Tests following a that E. coli bacteria levels are "near or less than the state standard at which waters are considered suitable for public contact and recreation," according to the Met Council, which operates the pipe.
Signs banning recreation in the river will come down, according to Metropolitan Council Environmental Services spokesperson Tim O'Donnell:
Metropolitan Council Environmental Services (MCES), operator of the metro-area wastewater collection and treatment system, has determined that last week’s wastewater spill has dissipated and that water quality in the Fridley reach of the Mississippi River has returned to normal. This conclusion is based on MCES’s water quality testing at the spill site, at an upstream control site to attain background readings for the river, and at three locations ranging up to approximately 2 miles downstream of the spill. Water quality tests were conducted on June 21, June 22, June 23, and June 25. Test results from June 25 show that:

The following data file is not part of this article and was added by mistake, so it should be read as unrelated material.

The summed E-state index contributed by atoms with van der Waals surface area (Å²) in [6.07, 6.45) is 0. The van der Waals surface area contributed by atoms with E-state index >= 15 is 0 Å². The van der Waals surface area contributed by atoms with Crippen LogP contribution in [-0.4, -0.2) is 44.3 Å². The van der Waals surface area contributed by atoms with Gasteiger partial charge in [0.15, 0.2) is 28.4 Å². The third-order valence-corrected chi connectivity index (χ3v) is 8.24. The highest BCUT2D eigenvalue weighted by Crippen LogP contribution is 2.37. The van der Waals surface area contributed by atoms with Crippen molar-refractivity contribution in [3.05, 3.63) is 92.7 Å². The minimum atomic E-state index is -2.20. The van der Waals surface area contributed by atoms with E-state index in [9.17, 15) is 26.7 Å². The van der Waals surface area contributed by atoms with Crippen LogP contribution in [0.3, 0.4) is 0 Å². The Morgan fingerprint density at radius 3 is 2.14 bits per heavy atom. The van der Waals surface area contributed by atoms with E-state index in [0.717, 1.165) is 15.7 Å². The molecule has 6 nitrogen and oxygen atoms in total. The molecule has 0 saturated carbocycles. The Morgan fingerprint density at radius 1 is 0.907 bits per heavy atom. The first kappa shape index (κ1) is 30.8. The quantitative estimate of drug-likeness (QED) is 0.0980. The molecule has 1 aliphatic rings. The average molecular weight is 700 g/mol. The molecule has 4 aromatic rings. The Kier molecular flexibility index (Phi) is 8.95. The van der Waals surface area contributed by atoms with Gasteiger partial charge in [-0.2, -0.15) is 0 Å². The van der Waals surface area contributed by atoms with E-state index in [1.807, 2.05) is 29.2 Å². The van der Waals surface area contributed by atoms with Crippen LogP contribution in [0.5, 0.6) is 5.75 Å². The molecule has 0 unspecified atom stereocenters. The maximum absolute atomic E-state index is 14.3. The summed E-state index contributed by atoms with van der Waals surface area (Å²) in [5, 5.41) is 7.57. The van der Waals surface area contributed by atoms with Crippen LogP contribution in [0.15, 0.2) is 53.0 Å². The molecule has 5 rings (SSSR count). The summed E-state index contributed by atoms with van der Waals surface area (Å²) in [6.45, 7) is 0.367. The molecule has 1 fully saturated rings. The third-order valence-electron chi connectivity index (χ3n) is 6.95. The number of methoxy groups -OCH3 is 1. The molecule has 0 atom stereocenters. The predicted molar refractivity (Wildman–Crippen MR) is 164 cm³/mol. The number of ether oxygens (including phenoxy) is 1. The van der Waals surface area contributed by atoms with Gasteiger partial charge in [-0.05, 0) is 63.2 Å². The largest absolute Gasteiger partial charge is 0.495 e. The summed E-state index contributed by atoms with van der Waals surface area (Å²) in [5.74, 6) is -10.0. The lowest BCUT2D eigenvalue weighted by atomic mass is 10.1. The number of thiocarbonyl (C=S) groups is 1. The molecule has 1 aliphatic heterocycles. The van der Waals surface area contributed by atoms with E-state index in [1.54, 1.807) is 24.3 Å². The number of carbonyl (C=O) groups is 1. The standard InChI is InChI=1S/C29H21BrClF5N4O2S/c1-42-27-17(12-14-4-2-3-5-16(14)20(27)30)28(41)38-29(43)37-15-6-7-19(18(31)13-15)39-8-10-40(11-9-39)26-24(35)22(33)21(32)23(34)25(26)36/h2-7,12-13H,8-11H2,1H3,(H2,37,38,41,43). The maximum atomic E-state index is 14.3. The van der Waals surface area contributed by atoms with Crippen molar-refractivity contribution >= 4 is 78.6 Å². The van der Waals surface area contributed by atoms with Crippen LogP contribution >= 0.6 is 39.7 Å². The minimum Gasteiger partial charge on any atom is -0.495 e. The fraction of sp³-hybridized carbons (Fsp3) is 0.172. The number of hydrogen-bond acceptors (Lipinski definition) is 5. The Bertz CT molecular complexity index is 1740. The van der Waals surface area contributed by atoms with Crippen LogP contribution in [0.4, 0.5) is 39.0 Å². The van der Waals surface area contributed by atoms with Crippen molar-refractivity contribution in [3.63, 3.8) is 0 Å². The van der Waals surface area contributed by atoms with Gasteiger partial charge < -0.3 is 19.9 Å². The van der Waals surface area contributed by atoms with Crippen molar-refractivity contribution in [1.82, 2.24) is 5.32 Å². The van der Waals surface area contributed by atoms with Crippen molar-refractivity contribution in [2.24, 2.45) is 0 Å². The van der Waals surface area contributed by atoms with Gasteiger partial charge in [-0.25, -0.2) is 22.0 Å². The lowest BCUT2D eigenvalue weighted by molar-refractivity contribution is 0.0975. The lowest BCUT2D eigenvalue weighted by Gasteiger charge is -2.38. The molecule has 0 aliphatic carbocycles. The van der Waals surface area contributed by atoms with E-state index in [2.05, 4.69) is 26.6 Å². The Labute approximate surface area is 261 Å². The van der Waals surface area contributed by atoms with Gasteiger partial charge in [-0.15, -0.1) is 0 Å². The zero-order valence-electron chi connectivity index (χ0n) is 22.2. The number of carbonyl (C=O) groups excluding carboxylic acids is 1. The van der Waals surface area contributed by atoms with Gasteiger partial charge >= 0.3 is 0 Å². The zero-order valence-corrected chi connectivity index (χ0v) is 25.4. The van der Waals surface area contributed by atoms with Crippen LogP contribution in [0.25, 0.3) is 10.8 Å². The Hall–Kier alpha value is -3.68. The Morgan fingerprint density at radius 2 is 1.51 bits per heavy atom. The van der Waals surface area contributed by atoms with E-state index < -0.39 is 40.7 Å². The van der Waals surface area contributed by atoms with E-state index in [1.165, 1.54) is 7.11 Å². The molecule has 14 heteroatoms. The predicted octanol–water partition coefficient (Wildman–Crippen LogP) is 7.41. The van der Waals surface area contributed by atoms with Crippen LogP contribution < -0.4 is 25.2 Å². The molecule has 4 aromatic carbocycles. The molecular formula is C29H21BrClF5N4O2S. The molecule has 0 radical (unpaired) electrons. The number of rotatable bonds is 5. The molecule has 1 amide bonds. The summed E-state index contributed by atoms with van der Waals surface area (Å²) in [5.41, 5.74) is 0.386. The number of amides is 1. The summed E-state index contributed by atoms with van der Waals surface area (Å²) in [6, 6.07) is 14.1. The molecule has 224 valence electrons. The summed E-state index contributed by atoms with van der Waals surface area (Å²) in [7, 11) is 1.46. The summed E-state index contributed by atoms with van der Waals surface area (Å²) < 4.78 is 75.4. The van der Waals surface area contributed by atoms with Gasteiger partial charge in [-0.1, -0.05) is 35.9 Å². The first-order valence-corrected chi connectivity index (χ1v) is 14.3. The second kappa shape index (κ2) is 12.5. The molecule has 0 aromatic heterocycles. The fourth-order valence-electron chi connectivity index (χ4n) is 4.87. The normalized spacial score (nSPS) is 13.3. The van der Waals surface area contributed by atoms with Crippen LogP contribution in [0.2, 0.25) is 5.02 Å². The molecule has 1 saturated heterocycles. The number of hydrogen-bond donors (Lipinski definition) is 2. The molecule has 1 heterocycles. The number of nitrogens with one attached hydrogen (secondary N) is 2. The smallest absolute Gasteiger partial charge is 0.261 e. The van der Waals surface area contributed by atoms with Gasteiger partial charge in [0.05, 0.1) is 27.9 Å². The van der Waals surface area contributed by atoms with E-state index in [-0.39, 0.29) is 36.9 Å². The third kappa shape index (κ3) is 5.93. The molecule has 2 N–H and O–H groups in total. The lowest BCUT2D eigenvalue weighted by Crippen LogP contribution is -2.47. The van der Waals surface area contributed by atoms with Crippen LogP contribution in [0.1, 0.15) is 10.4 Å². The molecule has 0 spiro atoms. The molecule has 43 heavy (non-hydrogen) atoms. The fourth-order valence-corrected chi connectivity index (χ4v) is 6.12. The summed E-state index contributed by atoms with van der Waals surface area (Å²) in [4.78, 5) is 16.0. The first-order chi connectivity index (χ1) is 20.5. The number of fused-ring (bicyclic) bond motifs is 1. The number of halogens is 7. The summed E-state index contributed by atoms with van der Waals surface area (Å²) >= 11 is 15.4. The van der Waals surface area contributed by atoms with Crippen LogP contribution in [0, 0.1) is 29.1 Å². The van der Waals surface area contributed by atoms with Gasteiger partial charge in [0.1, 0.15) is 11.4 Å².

- Bacteria counts at the spill site and at downstream locations were very comparable to background levels at the upstream testing site.
- E. coli bacteria counts at all testing sites were near or less than the state standard at which waters are considered suitable for public contact and recreation.
Signs warning the public about the wastewater spill are being removed this week. Work is continuing this week to inspect and repair the leak in the sewer pipe.
MCES responded the afternoon of June 21 to wastewater spilling from one of its regional sanitary sewer pipes into the Mississippi River near the Hartman Circle area of the city of Fridley. MCES quickly diverted the wastewater flow from the leaking pipe into an adjacent stand-by pipe. The wastewater discharge to the river ended at 2 a.m. on June 22.